The Mediterranean and Black Sea were the first playing grounds of the Greeks, who settled colonies in Asia Minor, Crimea, Cyprus, Sicily, southern Italy, eastern Spain, south France and even Libya. The ancient Greeks would trade with their original cities and keep strong ties with their international community, including the worship of the same gods and traditions. They even reached the mouth of the river Tagus, the most western point in Europe, where a strong Greek community existed in the city of Olisipo which would become modern Lisbon. Historians debate who founded Lisbon, perhaps either Phoenician or Greek traders. Greeks and Romans believed the city was founded by Ulysses during his travels, but some think Olisipo was a Phoenician-influenced name and that later Greek colonists who arrived at this city misinterpreted the name as part of their mythical traditions. The name of Olisipo was later abbreviated to Lisbon after the Islamic occupation, but its original Greek-Phoenician name is still in use in cultural circles: when buying books you often read on the first page the editorial details as “published in Olisipo”. Lisbon is a city prone to earthquakes and floods from the river and ocean who bath it. It is a city on top of many older cities. The left pic below shows Roman ruins underground in Lisbon.
Even more splendid than the Mediterranean expansion were the Hellenistic kingdoms in Egypt, Persia and India, which followed the expedition of Alexander the Great. However, there were already many Greeks living in Persia before Alexander. Persians brought Greek slaves from their territories in Asia Minor, many of whom worked as artisans and goldsmiths. Often these slaves were forced to live with mutilated bodies, since their masters would cut a body-part such as a nose, hand or limb in order to make their escape more difficult and so that they would be recognized as runaway slaves.
After Alexander’s death Hellenistic kingdoms were founded in Pergamum, Ptolemaic Egypt and Seleucid Persia. There were large Greek populations in big cities such as Alexandria, Antioch and Seleucia-on-the-Tigris. However, these three brilliant kingdoms were exhausted in wars against each other and with Rome. By 129 BC Rome had reduced Greece and Pergamum to mere provinces and the Seleucid Empire had lost almost all its territory to the Parthians, being reduced to a few cities in modern Syria. Ptolemaic Egypt ended when Cleopatra and Mark Antony committed suicide in 30 BC after losing the Roman civil war.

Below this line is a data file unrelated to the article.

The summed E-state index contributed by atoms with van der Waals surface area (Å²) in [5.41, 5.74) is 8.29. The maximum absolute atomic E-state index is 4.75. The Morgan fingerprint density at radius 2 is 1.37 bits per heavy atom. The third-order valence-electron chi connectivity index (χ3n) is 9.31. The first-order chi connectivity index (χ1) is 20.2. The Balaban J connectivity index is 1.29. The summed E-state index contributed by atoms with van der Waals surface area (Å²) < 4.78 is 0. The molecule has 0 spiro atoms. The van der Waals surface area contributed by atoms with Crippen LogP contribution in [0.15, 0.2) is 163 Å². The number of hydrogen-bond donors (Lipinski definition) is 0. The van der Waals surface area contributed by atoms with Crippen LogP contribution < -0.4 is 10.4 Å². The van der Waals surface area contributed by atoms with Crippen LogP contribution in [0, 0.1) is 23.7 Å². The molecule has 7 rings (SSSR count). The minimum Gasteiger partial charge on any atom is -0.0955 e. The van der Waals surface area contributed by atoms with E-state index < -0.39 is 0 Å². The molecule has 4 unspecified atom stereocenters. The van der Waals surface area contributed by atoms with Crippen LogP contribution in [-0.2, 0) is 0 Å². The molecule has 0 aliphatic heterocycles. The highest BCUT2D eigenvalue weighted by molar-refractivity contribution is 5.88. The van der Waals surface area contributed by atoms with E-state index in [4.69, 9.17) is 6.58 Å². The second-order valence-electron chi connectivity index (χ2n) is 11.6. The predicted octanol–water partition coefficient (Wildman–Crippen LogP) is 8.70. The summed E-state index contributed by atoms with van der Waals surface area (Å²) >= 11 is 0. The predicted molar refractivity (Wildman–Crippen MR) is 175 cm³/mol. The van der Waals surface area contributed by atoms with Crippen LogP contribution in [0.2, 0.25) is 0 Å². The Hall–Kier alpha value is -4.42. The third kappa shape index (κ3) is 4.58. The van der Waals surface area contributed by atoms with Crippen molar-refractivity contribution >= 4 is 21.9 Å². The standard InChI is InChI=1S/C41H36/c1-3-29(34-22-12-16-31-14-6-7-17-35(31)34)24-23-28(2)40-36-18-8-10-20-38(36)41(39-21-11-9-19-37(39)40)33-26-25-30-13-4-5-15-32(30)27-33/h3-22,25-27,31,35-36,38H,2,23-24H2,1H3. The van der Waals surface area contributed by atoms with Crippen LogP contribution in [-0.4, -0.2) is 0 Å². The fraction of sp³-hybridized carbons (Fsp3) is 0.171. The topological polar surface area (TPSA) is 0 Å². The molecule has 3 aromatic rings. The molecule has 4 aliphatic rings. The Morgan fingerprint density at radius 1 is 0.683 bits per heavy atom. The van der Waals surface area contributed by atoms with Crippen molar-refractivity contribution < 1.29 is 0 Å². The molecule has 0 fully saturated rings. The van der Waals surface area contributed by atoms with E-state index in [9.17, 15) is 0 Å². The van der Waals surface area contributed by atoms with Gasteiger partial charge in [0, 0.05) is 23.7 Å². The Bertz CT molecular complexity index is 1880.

All the political and family intrigues of the Seleucids, Ptolemais, Attalids of Pergamum, ancient Macedon and the Greek cities are detailed by the Roman historians. Roman and Greek historians wrote little about the Greco-Bactrian (in Afghanistan) and the Indo-Greek (in Pakistan-North India) kingdoms. These two remote kingdoms were described by Roman historian Justin as “the extremely prosperous Bactrian empire of the thousand cities”, and expanded as far as Uzbekistan and western China. The pics on the sides show a Greek influenced Chinese vase and a wool tapestry representing Greek soldiers from around 220-200 BC found in the Chinese city of Urumqi.
The Greco-Bactrian kingdom initially included the Greek colonies in both Afghanistan and Pakistan. It lasted from 250 BC to 120 BC, when a central Asian nomad people, the Yuezhi, occupied Afghanistan as they escaped from wars in China. After some internal disputes between Greek generals there was also an independent Indo-Greek kingdom in northern India, which lasted from 190 BC to 20 AD. The Indo-Greeks thrived in cities such as Alexandria on the Caucasus, Alexandria in Arachosia (modern Kandahar), Taxila and Gandhara. Below I show the ruins of Alexandria in Arachosia and a Greek sculpture from Alexandria on the Caucasus.
The capital of Eucratides was Alexandria on the Oxus (the current site of Ai-Khanoum) and its ruins located between the rivers Oxus and Kokcha are very well preserved. This capital founded by some soldiers of Alexander which were perhaps too tired to pursue his Indian campaign had every trace of a great Greek city within its great walls and fortress towers, including classical temples, a palace, a theater, and even a gymnasium, as seen in the pics below.
Menander I (ruled from 155 to 130 BC) became a patron of Buddhism and an important Buddhist work, the Milinda Panha (“Questions of Milinda”) portrays him as a wise man, who knew philosophy and many sciences besides war. Roman historian Plutarch reports that Menander I was so popular that its ashes were divided among several Indian cities, placed under sacred shrines in the same way as the Buddha. In fact the Greeks were extremely important for Buddhism. The first human representations of the Buddha appeared in the Greek cities of India around 130 BC, right after Menander’s death. Before then the Buddha was represented by symbols such as the Dharma wheel or a Palm Tree as in this coin issued by the Indo-Greek king Menander. The other pic shows a 2nd century BC Buddha from the city of Gandhara, where a strong Greek community embraced Buddhism and expressed this religion with Hellenized art forms.
Gandhara was a center of Greek influenced Buddhism until the end of the Roman Empire. Below there are sculptures of Buddhist gods on the left from the 3rd century AD and a Bodhisattva on the right from the 4th century AD, which show a clear influence from Greek-Roman art of the time. Therefore a vibrant Hellenic community lasted in India at least four centuries after Christ.